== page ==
A fun way to start the new year … no really! We love the Green Reaper, aka Elizabeth Fournier, and the discussion we had with her on green ways to die. Elizabeth Fournier is author and funeral director of Cornerstone Funeral Services in Boring Oregon [insert bad joke about Boring Oregon -- we keep trying to come up with one, but haven't succeeded in coming up with a funny one yet. If you have one, please comment here on the blog and we'll mention it on the air if it is any good!]. Who couldn’t love someone who wrote a book entitled, All Men are Cremated Equal: My 77 Blind Dates.
Elizabeth talked about some of the latest techniques in eco-friendly funerals, some of which will take some rethinking for people to get comfortable with. We had a hard time hearing about the details of Bio Cremation, which is an earth-friendly liquid cremation.
There was a lot of great information and I highly recommend listening to the show and to our feature interview with the Green Reaper especially …
Consider the Environmental Impact of Burial and Cremation
In the United States every year, along with our dead bodies, we bury …
- over 800,000 gallons of embalming fluid (which contains formaldehyde – a known carcinogen)
- 1.5 million tons of steel reinforced concrete vaults
- 30 million board feet of hardwood caskets and coffins
- about 100,000 tons of steel caskets
- about 3,000 tons of copper and bronze caskets
Cremation is not always a great environmental alternative …
- the energy it takes to cremate a body is equivalent to driving 4800 miles!
- the UN estimates that crematoriums contribute up to 0.2% of the annual global emission
- cremation adds to heavy metal particulate in air pollution, including mercury
7 Ways to Love the Earth After Death
1. Communicate - No one loves the idea of pondering their own or someone they love’s death, but it is a reality we will all have to deal with one way or another. If you are concerned about the environment and have made an effort to lower your carbon footprint and lead a greener life, why not minimize your environmental impact on your way out, leaving more sustainable legacy in the end? Share your thoughts with your family and friends, and once you are clear about what you want, make sure to write it down. The Green Burial Council is a great place to start. Also the Green Reaper has a good Green Burial resource page.
2. Consider Bio Cremation - Ok. The description is a little uncomfortable to think about (hence our blech faces in the image above), but it is an extremely eco-friendly way to dispose of our bodies and offer them back to the earth. Here’s how it is described on the Bio Cremation website: The body is placed in a stainless steel cremation chamber where water (95%), an alkali additive (5%), heat and pressure are added. BIO Cremation uses this combination of water, alkali, heat and pressure to perform the cremation, gently reducing the body to bone fragments and a sterile solution that is recycled to the earth.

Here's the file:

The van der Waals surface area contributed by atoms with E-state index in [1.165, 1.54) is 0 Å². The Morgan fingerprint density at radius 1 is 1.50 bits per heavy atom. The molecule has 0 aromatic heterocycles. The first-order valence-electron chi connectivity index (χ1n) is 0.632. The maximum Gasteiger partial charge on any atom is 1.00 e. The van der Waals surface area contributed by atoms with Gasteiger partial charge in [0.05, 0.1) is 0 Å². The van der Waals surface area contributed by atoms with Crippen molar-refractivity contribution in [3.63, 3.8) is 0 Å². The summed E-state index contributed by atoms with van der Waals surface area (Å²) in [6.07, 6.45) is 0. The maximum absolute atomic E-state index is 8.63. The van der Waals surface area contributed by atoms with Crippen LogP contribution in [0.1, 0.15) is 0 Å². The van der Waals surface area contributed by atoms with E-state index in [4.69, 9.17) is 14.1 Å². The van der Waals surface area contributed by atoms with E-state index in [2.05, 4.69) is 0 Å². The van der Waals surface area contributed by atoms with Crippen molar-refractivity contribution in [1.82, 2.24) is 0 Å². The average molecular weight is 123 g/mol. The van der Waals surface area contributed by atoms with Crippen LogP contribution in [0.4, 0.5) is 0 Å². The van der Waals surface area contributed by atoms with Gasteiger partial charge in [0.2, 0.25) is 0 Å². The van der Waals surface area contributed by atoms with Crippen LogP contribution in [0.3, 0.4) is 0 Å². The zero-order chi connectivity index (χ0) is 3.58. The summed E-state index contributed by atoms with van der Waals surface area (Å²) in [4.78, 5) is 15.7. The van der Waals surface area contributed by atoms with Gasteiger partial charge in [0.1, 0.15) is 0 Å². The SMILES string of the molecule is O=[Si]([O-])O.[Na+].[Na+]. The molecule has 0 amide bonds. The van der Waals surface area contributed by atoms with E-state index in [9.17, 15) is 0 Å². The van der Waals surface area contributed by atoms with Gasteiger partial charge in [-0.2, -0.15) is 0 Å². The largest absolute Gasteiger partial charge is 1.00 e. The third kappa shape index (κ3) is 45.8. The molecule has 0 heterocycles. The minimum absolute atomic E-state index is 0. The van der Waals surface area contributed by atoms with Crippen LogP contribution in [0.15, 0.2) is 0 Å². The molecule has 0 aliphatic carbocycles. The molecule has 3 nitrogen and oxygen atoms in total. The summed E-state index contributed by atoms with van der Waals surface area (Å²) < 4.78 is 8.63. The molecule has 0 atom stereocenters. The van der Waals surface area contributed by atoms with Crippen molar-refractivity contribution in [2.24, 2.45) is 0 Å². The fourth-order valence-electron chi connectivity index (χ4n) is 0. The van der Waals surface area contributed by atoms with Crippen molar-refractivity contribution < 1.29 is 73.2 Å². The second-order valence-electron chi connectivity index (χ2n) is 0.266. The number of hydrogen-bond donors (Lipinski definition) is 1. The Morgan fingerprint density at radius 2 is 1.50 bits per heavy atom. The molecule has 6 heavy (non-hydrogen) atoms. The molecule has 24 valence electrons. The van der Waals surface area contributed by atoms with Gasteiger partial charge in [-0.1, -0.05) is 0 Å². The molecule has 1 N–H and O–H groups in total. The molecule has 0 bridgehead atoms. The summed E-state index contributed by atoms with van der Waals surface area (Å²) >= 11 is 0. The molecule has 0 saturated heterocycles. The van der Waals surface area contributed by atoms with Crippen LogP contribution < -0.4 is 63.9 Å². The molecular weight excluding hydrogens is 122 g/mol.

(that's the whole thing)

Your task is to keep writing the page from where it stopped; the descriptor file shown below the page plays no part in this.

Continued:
3. Become a Marine Habitat - Yup. If you do some type of cremation, you can consider helping the ocean’s eco-system by becoming part of a reef! Eternal Reefs creates reef balls that incorporate cremated remains that are helping struggling marine environments on our shore lines. They offer plaques and a variety of services to memorialize and ritualize the commencement of the individual reef ball.
4. Get Freeze Dried - Promession is a process that involves freezing the body in liquid nitrogen, vibrating it to create a powder, then removing the toxic metals. It is thought to produce a highly beneficial human “compost” that can be easily buried along with a tree or plant that will be highly nourished. This is a fairly new process, but a promising earth-friendly one. Here’s a good article that explains promession pretty well.
5. Wrap it Up - Depending on the laws and regulations in the state (or country) you live in, there are a variety of really interesting and sustainable ways to either wrap ourselves in cloth, coffins or caskets made form recycled paper products, or even urns for cremation remains made of upcycled dryer lint! You can get pretty creative to accommodate and honor the personality of the individual.
6. Make it a Green Goodbye Party - Try to find a funeral director and spiritual officiants who are in alignment with your environmental wishes and can help create a personalized, natural and meaningful service. And if you are inclined (and I and my people would be), make a wonderful celebration that include all the elements of a great eco-friendly party (cloth napkins or recycled paper products; locally produced, organic and fresh nourishing food; ditch the water bottles; make sure to use as many recyclable items as possible; etc.)
7. Keep on Giving - If you have the means, perhaps also consider leaving some portion of our estate to your favorite environmental charities.
sources include: iMortuary.com, Casket and Funeral Association of America, Cremation Association of North America, Doric The Rainforest Action Network, Pre-Posthumous Society